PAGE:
Wonton Soup

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Home cooked Chinese food played a large role in my culinary upbringing as a child, hence the inspiration for Soy Sugar Sherry. I am told that during the few years that my parents were married, they literally ate Chinese food every night, most of which was homemade.  My mom actually took Chinese cooking lessons at night and when she’d return home, she and my dad would stay up all night recreating the dishes she had just learned.

On weekends as a one year old they’d take me to Chinatown to (once-was) Joy Luck on Mott Street for Beef Sung and Soy Sauce Chicken. I’m told that I would eventually wilt at the table in my high chair, comatose after too much food and excitement, something my daughter has been known to do as well.  Perhaps my first MSG hangover?

With so much Chinese food running through my veins as a child, it shouldn’t come as a surprise that I started creating recipes of my own. There’s something incredibly satisfying about a clean, light and yet fulfilling bowl of wonton soup. There’s definitely some scary stuff out there, slippery, heavy noodles encapsulating a grey mound of mystery meat, swimming in tasteless bright yellow broth.  For mine, I’ve added ginger and scallion for freshness and bite, but tried to keep the amounts subtle.  The mushrooms add earthiness to the filling, and keep them very light. Using a food processor ensures that the flavors are well integrated.  The beauty of this soup is that can be kept simple, as this recipe calls for, or elevated to a super filling main course with loads of veg, tofu or roast pork, even some Chinese egg noodles.  It’s a fantastic base, and a technique that can easily be adapted.

Wonton filling:

1 T ginger

2 scallions, one whole, one white part only (reserve green for garnish)

5 large shitake mushrooms

3 boneless, skinless chicken thighs

1.5 T Soy sauce


1 package of wonton wrappers

1 egg

Several very thin slices of ginger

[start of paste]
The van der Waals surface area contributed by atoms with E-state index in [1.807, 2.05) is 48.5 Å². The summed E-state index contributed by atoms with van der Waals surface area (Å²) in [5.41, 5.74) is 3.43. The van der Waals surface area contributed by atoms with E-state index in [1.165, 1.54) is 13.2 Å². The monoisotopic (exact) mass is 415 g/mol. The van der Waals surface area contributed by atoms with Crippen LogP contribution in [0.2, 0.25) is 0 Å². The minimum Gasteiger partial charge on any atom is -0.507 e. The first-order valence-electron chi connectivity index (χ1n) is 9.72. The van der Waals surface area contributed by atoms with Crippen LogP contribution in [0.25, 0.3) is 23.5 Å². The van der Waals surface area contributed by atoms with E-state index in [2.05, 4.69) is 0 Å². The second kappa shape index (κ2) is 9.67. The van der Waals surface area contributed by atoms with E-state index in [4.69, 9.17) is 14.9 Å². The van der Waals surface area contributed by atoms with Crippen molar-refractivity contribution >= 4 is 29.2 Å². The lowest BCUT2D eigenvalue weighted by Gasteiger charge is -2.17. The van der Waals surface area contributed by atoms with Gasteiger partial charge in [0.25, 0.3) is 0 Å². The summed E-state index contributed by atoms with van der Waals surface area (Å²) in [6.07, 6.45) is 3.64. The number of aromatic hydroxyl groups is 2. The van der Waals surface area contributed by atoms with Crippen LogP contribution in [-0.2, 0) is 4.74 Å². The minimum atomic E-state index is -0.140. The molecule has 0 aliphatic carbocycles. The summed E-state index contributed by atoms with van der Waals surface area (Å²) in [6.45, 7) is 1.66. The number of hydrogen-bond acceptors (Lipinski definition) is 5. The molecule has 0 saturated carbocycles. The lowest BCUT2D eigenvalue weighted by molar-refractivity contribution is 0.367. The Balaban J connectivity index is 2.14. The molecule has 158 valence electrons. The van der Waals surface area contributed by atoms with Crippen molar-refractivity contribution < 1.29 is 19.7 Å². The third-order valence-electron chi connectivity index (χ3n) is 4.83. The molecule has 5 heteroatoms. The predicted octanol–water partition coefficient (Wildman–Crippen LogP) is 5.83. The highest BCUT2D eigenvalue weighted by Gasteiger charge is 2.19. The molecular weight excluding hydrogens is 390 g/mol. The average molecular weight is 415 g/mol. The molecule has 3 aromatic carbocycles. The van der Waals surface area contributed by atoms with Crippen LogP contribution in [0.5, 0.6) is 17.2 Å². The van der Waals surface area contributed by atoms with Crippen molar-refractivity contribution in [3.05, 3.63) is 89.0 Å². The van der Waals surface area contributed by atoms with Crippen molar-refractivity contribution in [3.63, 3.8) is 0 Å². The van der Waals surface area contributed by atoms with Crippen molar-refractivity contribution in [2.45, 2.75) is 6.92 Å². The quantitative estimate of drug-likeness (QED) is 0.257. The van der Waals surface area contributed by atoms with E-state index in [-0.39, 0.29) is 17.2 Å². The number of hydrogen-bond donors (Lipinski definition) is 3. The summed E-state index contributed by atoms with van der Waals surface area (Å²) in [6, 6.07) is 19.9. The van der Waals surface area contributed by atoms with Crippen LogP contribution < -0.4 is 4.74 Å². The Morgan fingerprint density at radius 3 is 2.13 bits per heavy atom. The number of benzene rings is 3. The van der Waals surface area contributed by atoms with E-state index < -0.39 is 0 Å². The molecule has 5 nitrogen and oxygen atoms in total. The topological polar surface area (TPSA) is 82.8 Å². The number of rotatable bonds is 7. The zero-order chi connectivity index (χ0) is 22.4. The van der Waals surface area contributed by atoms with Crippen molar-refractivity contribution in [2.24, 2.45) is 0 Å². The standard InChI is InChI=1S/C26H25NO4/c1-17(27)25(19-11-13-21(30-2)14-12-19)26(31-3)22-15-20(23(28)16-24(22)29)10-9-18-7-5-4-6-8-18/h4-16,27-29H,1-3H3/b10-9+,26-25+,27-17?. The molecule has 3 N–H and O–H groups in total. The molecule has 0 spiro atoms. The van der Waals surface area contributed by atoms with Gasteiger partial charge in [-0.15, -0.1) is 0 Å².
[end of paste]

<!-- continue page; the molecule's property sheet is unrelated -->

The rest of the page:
2 scallion greens, sliced

1 32oz carton of chicken broth or homemade!

1 t soy sauce

handful of sliced snow peas (optional)

In a food processor, add ginger, scallion and shitake mushrooms and blend until finely chopped.  Then add chicken thighs and soy sauce until a paste is formed.

Beat the egg and set aside.  Set up a work station with wrappers, egg and filling. I find that it’s easiest to assemble the wontons on a plate and set them aside on another plate or, if you’re making a lot, a cookie sheet covered with wax paper.

Turn the wrapper on an angle to look like a diamond and add a spoonful of filling.  I add close to a tablespoon because I like them big.  Dip your finger into the egg and smear some on the top two sides of the diamond.  Fold the wonton wrapper in half to form a stuffed triangle and press your fingers along the two sides to seal them.  Set aside until you have made enough to serve.

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I recommend making only as many wontons as you plan on eating at that time and assembling them right before you’re ready to cook them.  Doing them well in advance may result in soggy wrappers that fall apart when cooked.  Don’t worry if you don’t use all the wrappers in the package as they tend to give you a ton.  If wrapped well, they’ll keep for more than a month in the fridge.

Heat your chicken broth in a large soup pot. I tend to have cartons of organic chicken broth in the cupboard or some homemade broth in the freezer. Choose whichever is convenient. The broth is not the centerpiece of this dish but you do want it to be aromatic.  I like to add a few very thin slices of ginger and about a teaspoon of soy sauce as it’s heating.

Once the broth is boiling, add the wontons. I would not recommend doing more than 15 at a time.  This recipe can make as many as 25-30, in which case you may want to do two batches if you plan on making all of them.  We tend to save the filling and eat it a second time for lunch the next day. While you don’t want to stir the wontons, be sure the shake the pot a bit to make sure that they’re not sticking to the bottom.  They should not take more than 3 minutes to cook.  After about 2 minutes, add the snow peas and scallions.

These wontons are big and we eat them as the main course with some veggies on the side.  Therefore, don’t be afraid of heaping portions.  This is not your lunch special appetizer!

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